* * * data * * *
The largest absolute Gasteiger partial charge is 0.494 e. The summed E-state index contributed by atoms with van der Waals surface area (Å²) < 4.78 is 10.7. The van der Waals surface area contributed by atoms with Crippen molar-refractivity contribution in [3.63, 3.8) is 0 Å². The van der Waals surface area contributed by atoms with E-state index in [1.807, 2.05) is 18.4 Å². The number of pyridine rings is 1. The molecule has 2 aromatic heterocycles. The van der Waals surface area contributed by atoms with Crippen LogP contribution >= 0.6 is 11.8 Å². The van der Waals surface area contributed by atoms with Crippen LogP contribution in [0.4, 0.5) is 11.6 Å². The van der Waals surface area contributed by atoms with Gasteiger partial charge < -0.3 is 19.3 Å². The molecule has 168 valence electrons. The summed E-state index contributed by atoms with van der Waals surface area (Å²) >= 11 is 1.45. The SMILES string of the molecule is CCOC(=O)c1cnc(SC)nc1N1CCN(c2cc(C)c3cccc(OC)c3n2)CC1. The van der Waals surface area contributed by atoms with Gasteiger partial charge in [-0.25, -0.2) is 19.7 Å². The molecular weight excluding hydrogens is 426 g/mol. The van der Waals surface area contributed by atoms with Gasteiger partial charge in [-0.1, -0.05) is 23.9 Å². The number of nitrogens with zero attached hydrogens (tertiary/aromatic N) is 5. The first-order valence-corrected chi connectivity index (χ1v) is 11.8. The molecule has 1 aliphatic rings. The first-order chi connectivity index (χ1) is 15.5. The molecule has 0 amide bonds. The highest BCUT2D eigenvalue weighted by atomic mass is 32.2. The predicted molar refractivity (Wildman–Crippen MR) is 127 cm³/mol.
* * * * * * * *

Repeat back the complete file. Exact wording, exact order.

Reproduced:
The largest absolute Gasteiger partial charge is 0.494 e. The summed E-state index contributed by atoms with van der Waals surface area (Å²) < 4.78 is 10.7. The van der Waals surface area contributed by atoms with Crippen molar-refractivity contribution in [3.63, 3.8) is 0 Å². The van der Waals surface area contributed by atoms with E-state index in [1.807, 2.05) is 18.4 Å². The number of pyridine rings is 1. The molecule has 2 aromatic heterocycles. The van der Waals surface area contributed by atoms with Crippen LogP contribution >= 0.6 is 11.8 Å². The van der Waals surface area contributed by atoms with Crippen LogP contribution in [0.4, 0.5) is 11.6 Å². The van der Waals surface area contributed by atoms with Gasteiger partial charge < -0.3 is 19.3 Å². The molecule has 168 valence electrons. The summed E-state index contributed by atoms with van der Waals surface area (Å²) >= 11 is 1.45. The SMILES string of the molecule is CCOC(=O)c1cnc(SC)nc1N1CCN(c2cc(C)c3cccc(OC)c3n2)CC1. The van der Waals surface area contributed by atoms with Gasteiger partial charge in [-0.25, -0.2) is 19.7 Å². The molecular weight excluding hydrogens is 426 g/mol. The van der Waals surface area contributed by atoms with Gasteiger partial charge in [-0.1, -0.05) is 23.9 Å². The number of nitrogens with zero attached hydrogens (tertiary/aromatic N) is 5. The first-order valence-corrected chi connectivity index (χ1v) is 11.8. The molecule has 1 aliphatic rings. The first-order chi connectivity index (χ1) is 15.5. The molecule has 0 amide bonds. The highest BCUT2D eigenvalue weighted by atomic mass is 32.2. The predicted molar refractivity (Wildman–Crippen MR) is 127 cm³/mol.